The Pre-Money SAFE was the original version of the SAFE introduced by YC in 2013. The standard Pre-Money SAFE documents contained gotchas for companies who downloaded them off the YC website and used them off-the-rack, without modifications. As noted above, one main gotcha was the promise of future pro rata rights to all investors, regardless of the amount they invested. Over time, startup lawyers created for their clients lightly modified standard forms of the Pre-Money SAFE that are less annoying to use. The Pre-Money SAFE is still widely used today. It has the advantage of being familiar to companies and investors, easy to use with limited negotiation, and marginally better than the Post-Money SAFE for founders and how startups tend to raise money (i.e., when and as needed).
If a startup has the choice, I generally recommend raising money on a lightly modified Pre-Money SAFE. If you’re deciding between the forms of SAFE, discuss your fundraising plans with your startup lawyer to fully understand the differences and the potential impact of their use on your company’s capitalization.
The SAFE Fundraising Process
Once you’ve decided to fundraise using the SAFE, here is what you might expect and some general steps to ensure that the process goes smoothly for you:
Discuss the Terms of the SAFE Financing Round with Your Lawyers
Discuss the terms of the SAFE financing round with your lawyers. Important issues in a SAFE financing round include:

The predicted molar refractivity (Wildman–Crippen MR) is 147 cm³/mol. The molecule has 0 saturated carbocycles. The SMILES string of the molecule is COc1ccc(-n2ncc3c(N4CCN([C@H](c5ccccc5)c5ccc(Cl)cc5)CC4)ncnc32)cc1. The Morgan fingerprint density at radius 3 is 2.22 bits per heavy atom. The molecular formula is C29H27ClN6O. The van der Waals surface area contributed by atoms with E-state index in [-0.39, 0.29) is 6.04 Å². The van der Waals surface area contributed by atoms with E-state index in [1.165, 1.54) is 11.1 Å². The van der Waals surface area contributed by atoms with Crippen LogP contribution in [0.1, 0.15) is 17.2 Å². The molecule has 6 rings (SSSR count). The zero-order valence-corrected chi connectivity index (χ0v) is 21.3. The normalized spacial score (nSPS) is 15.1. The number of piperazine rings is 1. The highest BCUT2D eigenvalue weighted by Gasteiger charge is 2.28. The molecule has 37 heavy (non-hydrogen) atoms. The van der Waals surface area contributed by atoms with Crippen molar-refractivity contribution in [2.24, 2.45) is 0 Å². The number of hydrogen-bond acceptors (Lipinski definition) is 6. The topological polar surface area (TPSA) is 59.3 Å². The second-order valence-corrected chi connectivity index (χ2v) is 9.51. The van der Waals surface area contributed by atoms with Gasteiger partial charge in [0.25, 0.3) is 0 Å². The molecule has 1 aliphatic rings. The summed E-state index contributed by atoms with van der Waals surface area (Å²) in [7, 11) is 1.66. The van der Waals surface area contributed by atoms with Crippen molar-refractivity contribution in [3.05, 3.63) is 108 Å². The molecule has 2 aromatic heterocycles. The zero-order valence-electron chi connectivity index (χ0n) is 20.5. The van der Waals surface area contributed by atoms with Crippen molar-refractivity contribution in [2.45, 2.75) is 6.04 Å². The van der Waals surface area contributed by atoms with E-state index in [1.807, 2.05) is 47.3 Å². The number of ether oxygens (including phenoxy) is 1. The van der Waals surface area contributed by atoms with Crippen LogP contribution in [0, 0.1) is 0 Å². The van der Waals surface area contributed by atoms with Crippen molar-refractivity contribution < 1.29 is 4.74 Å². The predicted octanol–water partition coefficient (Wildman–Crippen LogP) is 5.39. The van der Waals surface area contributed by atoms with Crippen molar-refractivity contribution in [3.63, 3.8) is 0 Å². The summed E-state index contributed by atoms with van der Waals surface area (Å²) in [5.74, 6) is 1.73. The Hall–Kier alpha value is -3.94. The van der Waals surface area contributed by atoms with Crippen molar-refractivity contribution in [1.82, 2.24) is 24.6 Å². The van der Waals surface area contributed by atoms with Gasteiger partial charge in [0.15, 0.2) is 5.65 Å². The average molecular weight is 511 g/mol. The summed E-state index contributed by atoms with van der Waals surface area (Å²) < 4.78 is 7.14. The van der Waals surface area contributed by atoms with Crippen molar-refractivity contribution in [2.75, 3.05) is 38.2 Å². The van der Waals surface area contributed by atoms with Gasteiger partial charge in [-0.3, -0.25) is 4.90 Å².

- whether you want to use the Pre-Money SAFE or Post-Money SAFE,
- any discount or valuation cap,
- the amount of money the company wishes to raise (which impacts dilution of existing stockholders),
- any additional rights the company is willing to offer to its investors, such as pro rata rights or most-favored nation (MFN) rights, and
- any investment amount thresholds that investors should meet to obtain those rights.
Have Your Lawyers Prepare the Fundraising Documents
Have your lawyers prepare the fundraising documents, especially if you are using a Pre-Money SAFE. Even when using SAFEs, your company needs to document any corporate approvals required for the SAFE financing. These include the board of directors’ approval, sometimes the consent of the company’s stockholders, and any other consents or waivers that may be necessary under existing agreements. Your lawyers can also advise on any specially negotiated side agreements with your investors. There can be some lead time as the company finalizes these documents.